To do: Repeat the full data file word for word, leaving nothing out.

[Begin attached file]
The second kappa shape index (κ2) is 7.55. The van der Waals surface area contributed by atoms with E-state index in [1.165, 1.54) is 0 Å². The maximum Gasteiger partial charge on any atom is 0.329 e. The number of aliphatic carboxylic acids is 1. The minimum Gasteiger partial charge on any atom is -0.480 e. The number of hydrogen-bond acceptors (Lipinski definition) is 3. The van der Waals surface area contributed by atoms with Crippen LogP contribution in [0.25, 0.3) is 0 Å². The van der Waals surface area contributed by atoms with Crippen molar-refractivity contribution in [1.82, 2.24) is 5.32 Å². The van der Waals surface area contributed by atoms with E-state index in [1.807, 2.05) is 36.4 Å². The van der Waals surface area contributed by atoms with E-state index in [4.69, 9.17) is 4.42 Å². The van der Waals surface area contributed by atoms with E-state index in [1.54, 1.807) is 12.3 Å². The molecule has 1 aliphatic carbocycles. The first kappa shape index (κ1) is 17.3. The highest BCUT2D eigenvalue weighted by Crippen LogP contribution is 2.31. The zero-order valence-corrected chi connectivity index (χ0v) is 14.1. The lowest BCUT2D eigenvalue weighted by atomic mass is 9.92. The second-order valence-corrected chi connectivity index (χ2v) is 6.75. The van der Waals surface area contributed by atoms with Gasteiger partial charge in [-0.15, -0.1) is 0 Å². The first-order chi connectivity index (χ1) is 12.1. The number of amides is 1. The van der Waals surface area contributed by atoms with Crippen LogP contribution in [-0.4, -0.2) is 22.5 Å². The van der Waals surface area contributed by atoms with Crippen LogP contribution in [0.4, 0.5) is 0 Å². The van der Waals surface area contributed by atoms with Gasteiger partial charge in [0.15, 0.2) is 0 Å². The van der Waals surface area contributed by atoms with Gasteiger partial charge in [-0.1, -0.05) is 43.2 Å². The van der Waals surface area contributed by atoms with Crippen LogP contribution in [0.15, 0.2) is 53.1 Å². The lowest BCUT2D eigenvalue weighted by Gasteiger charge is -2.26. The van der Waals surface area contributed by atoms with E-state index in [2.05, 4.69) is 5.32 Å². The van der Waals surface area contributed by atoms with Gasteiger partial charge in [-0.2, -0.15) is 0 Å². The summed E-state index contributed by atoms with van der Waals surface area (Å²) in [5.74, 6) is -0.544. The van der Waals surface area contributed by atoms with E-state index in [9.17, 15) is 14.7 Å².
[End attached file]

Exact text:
The second kappa shape index (κ2) is 7.55. The van der Waals surface area contributed by atoms with E-state index in [1.165, 1.54) is 0 Å². The maximum Gasteiger partial charge on any atom is 0.329 e. The number of aliphatic carboxylic acids is 1. The minimum Gasteiger partial charge on any atom is -0.480 e. The number of hydrogen-bond acceptors (Lipinski definition) is 3. The van der Waals surface area contributed by atoms with Crippen LogP contribution in [0.25, 0.3) is 0 Å². The van der Waals surface area contributed by atoms with Crippen molar-refractivity contribution in [1.82, 2.24) is 5.32 Å². The van der Waals surface area contributed by atoms with E-state index in [1.807, 2.05) is 36.4 Å². The van der Waals surface area contributed by atoms with E-state index in [4.69, 9.17) is 4.42 Å². The van der Waals surface area contributed by atoms with E-state index in [1.54, 1.807) is 12.3 Å². The molecule has 1 aliphatic carbocycles. The first kappa shape index (κ1) is 17.3. The highest BCUT2D eigenvalue weighted by Crippen LogP contribution is 2.31. The zero-order valence-corrected chi connectivity index (χ0v) is 14.1. The lowest BCUT2D eigenvalue weighted by atomic mass is 9.92. The second-order valence-corrected chi connectivity index (χ2v) is 6.75. The van der Waals surface area contributed by atoms with Gasteiger partial charge in [-0.15, -0.1) is 0 Å². The first-order chi connectivity index (χ1) is 12.1. The number of amides is 1. The van der Waals surface area contributed by atoms with Crippen LogP contribution in [-0.4, -0.2) is 22.5 Å². The van der Waals surface area contributed by atoms with Crippen LogP contribution in [0.4, 0.5) is 0 Å². The van der Waals surface area contributed by atoms with Gasteiger partial charge in [0.15, 0.2) is 0 Å². The van der Waals surface area contributed by atoms with Gasteiger partial charge in [-0.1, -0.05) is 43.2 Å². The van der Waals surface area contributed by atoms with Crippen LogP contribution in [0.15, 0.2) is 53.1 Å². The lowest BCUT2D eigenvalue weighted by Gasteiger charge is -2.26. The van der Waals surface area contributed by atoms with E-state index in [2.05, 4.69) is 5.32 Å². The van der Waals surface area contributed by atoms with Gasteiger partial charge in [-0.2, -0.15) is 0 Å². The summed E-state index contributed by atoms with van der Waals surface area (Å²) in [5.74, 6) is -0.544. The van der Waals surface area contributed by atoms with E-state index in [9.17, 15) is 14.7 Å².